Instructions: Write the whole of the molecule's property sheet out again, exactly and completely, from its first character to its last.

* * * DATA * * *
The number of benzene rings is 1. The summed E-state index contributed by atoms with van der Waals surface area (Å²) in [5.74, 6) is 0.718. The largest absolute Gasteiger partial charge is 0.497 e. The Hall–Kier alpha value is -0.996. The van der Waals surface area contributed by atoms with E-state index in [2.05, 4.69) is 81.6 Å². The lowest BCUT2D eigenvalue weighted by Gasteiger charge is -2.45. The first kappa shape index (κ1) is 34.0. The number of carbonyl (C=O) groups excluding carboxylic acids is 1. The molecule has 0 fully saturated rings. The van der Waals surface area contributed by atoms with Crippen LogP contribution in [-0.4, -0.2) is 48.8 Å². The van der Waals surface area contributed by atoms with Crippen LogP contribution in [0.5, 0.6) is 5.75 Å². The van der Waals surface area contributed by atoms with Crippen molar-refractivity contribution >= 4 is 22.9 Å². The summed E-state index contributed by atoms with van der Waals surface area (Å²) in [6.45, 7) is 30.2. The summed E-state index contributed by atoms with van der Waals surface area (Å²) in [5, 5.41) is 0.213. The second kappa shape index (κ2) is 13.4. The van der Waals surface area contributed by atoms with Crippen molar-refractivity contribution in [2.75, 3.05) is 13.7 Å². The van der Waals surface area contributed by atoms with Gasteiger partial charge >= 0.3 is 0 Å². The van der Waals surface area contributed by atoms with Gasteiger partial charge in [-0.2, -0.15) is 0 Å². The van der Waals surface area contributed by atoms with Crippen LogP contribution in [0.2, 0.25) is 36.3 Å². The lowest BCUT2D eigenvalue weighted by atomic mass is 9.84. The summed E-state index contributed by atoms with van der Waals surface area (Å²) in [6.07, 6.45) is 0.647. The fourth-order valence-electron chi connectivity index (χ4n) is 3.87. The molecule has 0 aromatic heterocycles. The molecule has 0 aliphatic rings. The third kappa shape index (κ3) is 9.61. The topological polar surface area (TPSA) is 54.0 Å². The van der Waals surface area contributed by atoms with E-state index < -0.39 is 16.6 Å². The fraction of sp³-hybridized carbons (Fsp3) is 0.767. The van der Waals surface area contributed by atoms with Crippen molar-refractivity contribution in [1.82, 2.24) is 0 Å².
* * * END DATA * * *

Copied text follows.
The number of benzene rings is 1. The summed E-state index contributed by atoms with van der Waals surface area (Å²) in [5.74, 6) is 0.718. The largest absolute Gasteiger partial charge is 0.497 e. The Hall–Kier alpha value is -0.996. The van der Waals surface area contributed by atoms with E-state index in [2.05, 4.69) is 81.6 Å². The lowest BCUT2D eigenvalue weighted by Gasteiger charge is -2.45. The first kappa shape index (κ1) is 34.0. The number of carbonyl (C=O) groups excluding carboxylic acids is 1. The molecule has 0 fully saturated rings. The van der Waals surface area contributed by atoms with Crippen LogP contribution in [-0.4, -0.2) is 48.8 Å². The van der Waals surface area contributed by atoms with Crippen LogP contribution in [0.5, 0.6) is 5.75 Å². The van der Waals surface area contributed by atoms with Crippen molar-refractivity contribution >= 4 is 22.9 Å². The summed E-state index contributed by atoms with van der Waals surface area (Å²) in [6.45, 7) is 30.2. The summed E-state index contributed by atoms with van der Waals surface area (Å²) in [5, 5.41) is 0.213. The second kappa shape index (κ2) is 13.4. The van der Waals surface area contributed by atoms with Crippen molar-refractivity contribution in [2.75, 3.05) is 13.7 Å². The van der Waals surface area contributed by atoms with Gasteiger partial charge >= 0.3 is 0 Å². The van der Waals surface area contributed by atoms with Gasteiger partial charge in [-0.2, -0.15) is 0 Å². The van der Waals surface area contributed by atoms with Crippen LogP contribution in [0.2, 0.25) is 36.3 Å². The lowest BCUT2D eigenvalue weighted by atomic mass is 9.84. The summed E-state index contributed by atoms with van der Waals surface area (Å²) in [6.07, 6.45) is 0.647. The fourth-order valence-electron chi connectivity index (χ4n) is 3.87. The molecule has 0 aromatic heterocycles. The molecule has 0 aliphatic rings. The third kappa shape index (κ3) is 9.61. The topological polar surface area (TPSA) is 54.0 Å². The van der Waals surface area contributed by atoms with E-state index < -0.39 is 16.6 Å². The fraction of sp³-hybridized carbons (Fsp3) is 0.767. The van der Waals surface area contributed by atoms with Crippen molar-refractivity contribution in [1.82, 2.24) is 0 Å².